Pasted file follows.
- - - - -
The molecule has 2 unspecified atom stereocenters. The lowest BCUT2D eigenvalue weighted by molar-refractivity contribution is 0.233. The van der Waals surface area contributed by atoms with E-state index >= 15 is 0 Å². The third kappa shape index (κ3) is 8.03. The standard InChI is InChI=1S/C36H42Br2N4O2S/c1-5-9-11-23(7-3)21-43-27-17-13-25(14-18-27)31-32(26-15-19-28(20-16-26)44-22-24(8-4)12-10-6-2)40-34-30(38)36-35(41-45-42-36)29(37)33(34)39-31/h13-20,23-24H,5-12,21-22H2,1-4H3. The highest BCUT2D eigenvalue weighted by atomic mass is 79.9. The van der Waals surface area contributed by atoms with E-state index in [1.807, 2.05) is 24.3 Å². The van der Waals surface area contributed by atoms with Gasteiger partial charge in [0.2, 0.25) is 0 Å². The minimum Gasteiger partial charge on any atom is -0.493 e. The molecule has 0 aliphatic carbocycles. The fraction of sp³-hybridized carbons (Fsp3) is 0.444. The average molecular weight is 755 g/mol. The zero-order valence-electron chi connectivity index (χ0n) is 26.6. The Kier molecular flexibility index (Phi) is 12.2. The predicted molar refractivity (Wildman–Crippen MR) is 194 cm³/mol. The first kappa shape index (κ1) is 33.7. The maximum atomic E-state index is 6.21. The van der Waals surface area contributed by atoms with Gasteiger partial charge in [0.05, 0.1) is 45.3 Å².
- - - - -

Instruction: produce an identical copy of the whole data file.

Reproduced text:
The molecule has 2 unspecified atom stereocenters. The lowest BCUT2D eigenvalue weighted by molar-refractivity contribution is 0.233. The van der Waals surface area contributed by atoms with E-state index >= 15 is 0 Å². The third kappa shape index (κ3) is 8.03. The standard InChI is InChI=1S/C36H42Br2N4O2S/c1-5-9-11-23(7-3)21-43-27-17-13-25(14-18-27)31-32(26-15-19-28(20-16-26)44-22-24(8-4)12-10-6-2)40-34-30(38)36-35(41-45-42-36)29(37)33(34)39-31/h13-20,23-24H,5-12,21-22H2,1-4H3. The highest BCUT2D eigenvalue weighted by atomic mass is 79.9. The van der Waals surface area contributed by atoms with E-state index in [1.807, 2.05) is 24.3 Å². The van der Waals surface area contributed by atoms with Gasteiger partial charge in [0.2, 0.25) is 0 Å². The minimum Gasteiger partial charge on any atom is -0.493 e. The molecule has 0 aliphatic carbocycles. The fraction of sp³-hybridized carbons (Fsp3) is 0.444. The average molecular weight is 755 g/mol. The zero-order valence-electron chi connectivity index (χ0n) is 26.6. The Kier molecular flexibility index (Phi) is 12.2. The predicted molar refractivity (Wildman–Crippen MR) is 194 cm³/mol. The first kappa shape index (κ1) is 33.7. The maximum atomic E-state index is 6.21. The van der Waals surface area contributed by atoms with Gasteiger partial charge in [0.05, 0.1) is 45.3 Å².